JES-Rite Michaels joined the Stottmann Lab as a research assistant in August 2021. She recently graduated from Howard University with a bachelor’s degree in Biological Sciences with minors in Chemistry and Health Education. JES-Rite has always been interested in disease etiology and pediatrics. She is excited to explore her interests researching the genetics and molecular mechanisms behind structural birth defects of the brain and face.
Jennifer Watts, PhD, is a postdoctoral scientist in the the Stottmann Lab. Her current research focuses on the genetic and molecular origins of craniofacial abnormalities.
Dr. Watts received her bachelor’s degree in Biology from the University of Texas at San Antonio in 2016, completing her undergraduate thesis in cancer biology, and her doctorate degree in Molecular, Cellular and Integrative Physiology from Michigan State University in 2021. Her dissertation focused on the effects of Zika virus infection on embryo development utilizing mouse and stem cell models. Dr. Watts completed additional developmental biology training at Cold Spring Harbor Laboratories and the Reproductive and Developmental Sciences Training Program at Michigan State University with three years of funding through the National Institutes of Health (NIH).
Rebekah Rushforth is a student in the Biomedical Sciences Graduate Program at The Ohio State University completing her graduate work in the Stottmann Lab.
Bekah graduated from Brigham Young University with a bachelor's degree in Genetics, Genomics, and Biotechnology. She became interested in pursuing rare pediatric neurological disorders while working as a lab tech at the University of Utah. Her research focus is on the genetic mechanisms of craniofacial disorders and basal ganglia development. Outside of the lab, Bekah enjoys dancing, reading and baking.
Rebekah Osburn graduated from Grace College with a bachelor’s degree in Health Science, minoring in Chemistry. Prior to working at Nationwide Children’s, Rebekah worked for Charles River Laboratories in Mattawan, Michigan, researching pharmaceuticals. She joined the Stottmann Lab in 2021 to study craniofacial genetics. Outside of work, she enjoys hiking, baking and trying new coffee shops.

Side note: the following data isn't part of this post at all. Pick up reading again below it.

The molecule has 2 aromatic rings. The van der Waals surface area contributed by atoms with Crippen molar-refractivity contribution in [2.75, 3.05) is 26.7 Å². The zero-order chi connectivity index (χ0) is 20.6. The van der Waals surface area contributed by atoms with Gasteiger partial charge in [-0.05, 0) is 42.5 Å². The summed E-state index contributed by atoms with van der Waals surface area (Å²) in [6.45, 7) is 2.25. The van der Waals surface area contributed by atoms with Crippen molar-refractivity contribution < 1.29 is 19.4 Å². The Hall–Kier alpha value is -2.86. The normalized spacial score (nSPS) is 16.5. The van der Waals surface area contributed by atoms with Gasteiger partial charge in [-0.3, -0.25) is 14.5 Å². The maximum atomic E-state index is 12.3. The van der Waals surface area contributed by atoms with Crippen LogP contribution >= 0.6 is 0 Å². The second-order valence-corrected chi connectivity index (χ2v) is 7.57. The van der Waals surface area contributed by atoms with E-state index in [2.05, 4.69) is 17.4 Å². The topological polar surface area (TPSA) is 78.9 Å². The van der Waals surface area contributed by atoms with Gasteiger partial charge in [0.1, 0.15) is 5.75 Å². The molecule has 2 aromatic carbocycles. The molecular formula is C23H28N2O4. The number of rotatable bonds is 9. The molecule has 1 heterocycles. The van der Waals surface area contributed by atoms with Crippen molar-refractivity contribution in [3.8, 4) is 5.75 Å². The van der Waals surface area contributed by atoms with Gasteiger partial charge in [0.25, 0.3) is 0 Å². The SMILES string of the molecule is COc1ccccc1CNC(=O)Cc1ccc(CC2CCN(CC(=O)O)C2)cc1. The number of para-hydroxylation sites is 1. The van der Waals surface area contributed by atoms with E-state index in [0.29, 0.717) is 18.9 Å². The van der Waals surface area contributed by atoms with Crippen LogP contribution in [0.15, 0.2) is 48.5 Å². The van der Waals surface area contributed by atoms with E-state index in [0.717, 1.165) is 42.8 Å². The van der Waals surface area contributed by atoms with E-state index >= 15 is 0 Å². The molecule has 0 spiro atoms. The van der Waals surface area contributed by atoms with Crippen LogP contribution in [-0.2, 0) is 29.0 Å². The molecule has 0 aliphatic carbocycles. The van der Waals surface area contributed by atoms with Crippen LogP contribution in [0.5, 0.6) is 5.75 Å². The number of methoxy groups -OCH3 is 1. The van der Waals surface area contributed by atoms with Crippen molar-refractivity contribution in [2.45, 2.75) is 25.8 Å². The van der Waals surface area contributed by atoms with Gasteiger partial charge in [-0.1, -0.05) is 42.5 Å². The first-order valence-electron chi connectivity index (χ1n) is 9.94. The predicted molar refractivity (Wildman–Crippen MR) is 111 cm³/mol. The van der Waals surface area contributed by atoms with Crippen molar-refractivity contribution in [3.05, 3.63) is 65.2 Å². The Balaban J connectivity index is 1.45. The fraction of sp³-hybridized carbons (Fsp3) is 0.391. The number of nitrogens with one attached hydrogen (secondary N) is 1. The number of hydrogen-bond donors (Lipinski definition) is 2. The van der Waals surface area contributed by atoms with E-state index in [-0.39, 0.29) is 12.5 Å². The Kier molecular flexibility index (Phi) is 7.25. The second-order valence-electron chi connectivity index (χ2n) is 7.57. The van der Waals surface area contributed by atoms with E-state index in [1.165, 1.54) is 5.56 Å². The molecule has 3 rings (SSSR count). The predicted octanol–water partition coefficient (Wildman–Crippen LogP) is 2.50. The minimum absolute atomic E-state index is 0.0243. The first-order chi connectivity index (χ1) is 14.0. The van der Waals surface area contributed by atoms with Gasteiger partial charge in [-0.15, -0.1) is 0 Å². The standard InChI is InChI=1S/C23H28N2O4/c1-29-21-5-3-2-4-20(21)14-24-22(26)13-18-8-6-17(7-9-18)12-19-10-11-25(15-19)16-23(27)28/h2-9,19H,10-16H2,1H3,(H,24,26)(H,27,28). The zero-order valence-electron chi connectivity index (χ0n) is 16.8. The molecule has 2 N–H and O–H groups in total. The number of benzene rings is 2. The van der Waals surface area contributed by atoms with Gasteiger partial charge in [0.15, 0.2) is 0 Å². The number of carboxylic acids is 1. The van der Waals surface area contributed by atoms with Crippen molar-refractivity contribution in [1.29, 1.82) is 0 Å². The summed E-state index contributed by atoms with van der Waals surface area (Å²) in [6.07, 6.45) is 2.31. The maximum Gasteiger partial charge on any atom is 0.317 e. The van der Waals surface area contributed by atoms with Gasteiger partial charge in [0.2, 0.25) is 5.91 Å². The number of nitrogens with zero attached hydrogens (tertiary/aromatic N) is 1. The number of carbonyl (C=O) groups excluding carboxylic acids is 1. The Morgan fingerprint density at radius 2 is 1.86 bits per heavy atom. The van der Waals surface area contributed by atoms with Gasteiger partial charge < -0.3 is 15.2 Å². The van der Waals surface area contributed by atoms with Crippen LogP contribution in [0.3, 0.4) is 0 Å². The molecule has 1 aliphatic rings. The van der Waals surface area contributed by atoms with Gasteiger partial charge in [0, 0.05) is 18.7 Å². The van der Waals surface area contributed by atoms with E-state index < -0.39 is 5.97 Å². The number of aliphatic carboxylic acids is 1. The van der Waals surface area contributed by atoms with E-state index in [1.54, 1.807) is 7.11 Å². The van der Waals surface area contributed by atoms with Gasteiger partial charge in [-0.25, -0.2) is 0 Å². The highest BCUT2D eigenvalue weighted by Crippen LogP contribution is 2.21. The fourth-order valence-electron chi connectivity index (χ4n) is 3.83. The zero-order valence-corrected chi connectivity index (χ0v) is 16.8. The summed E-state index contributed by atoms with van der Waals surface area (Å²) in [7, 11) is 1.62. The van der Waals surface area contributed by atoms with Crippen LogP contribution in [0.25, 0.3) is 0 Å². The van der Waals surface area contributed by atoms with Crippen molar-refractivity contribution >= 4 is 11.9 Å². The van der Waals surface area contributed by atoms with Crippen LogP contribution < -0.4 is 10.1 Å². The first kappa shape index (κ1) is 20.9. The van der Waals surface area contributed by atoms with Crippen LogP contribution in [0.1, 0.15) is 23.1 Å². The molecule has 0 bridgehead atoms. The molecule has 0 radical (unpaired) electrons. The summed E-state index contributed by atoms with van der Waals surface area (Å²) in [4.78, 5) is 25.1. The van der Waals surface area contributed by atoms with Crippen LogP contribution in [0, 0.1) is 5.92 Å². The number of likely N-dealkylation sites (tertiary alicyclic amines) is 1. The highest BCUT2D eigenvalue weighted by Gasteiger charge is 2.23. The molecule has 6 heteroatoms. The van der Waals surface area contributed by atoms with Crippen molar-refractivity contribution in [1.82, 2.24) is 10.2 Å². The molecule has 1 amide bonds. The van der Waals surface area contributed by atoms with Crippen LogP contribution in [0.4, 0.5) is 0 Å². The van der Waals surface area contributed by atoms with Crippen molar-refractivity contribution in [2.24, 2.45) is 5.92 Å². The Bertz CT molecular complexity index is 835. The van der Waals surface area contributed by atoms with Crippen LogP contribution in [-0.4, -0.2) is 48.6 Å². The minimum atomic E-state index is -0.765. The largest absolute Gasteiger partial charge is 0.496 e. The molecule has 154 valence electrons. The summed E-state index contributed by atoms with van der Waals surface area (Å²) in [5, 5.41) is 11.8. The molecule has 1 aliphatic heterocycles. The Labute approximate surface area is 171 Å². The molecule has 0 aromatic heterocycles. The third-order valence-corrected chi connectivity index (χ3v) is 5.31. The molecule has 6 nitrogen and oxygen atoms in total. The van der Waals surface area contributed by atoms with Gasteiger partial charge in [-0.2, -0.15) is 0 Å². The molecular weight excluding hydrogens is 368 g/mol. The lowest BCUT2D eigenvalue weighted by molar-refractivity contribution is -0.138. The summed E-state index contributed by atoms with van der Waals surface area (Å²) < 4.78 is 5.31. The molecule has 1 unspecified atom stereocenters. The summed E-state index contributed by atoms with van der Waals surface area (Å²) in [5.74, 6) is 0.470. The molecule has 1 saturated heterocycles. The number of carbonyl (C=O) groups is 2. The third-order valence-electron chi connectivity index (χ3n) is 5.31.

The Stottman Lab is currently collaborating with clinical partners to directly study patients with congenital malformations of the brain and face and actively enrolling in research protocols in each of these areas. The team is using whole genome sequencing to identify potentially causal genetic variants in these patients. The lab then employs CRISPR/Cas9 genome editing technology, molecular embryology, animal models, and induced pluripotent stem cells (IPSCs) to understand how these variants lead to malformations.
As part of this work, the Stottman Lab is pursuing a number of collaborations across the hospital and with institutions around the world. The complementary tools of genome sequencing, CRISPR genome editing, animal models and stem cell technologies offer almost limitless chances for discovery.
Primary cilia are organelles with a now established role in transducing many canonical developmental signaling pathways. Deficits in ciliary form and/or function lead many human conditions and are collectively called “ciliopathies.” Following the genetics behind a number of our phenotypes has led the Stottman Lab team into the study of several genes required for normal cilia form and/or function.
The alien mutation was previously identified in a mutagenesis screen (Herron et al., Nat Genetics 2002). Positional cloning revealed this to be a null mutation in the gene Ttc21b, which is required for protein transport within the primary cilium (Tran et al., Nat Genetics 2008). The alien mutant also has a severe brain patterning defect (Stottmann et al., Dev Biol, 2009). The role of Ttc21b in the developing forebrain and craniofacial tissues, and the role of cilia in development more broadly, is a major focus within the laboratory. One direction of this project is a tissue specific ablation of Ttc21b and other primary cilia genes in the in the developing forebrain and craniofacial tissues.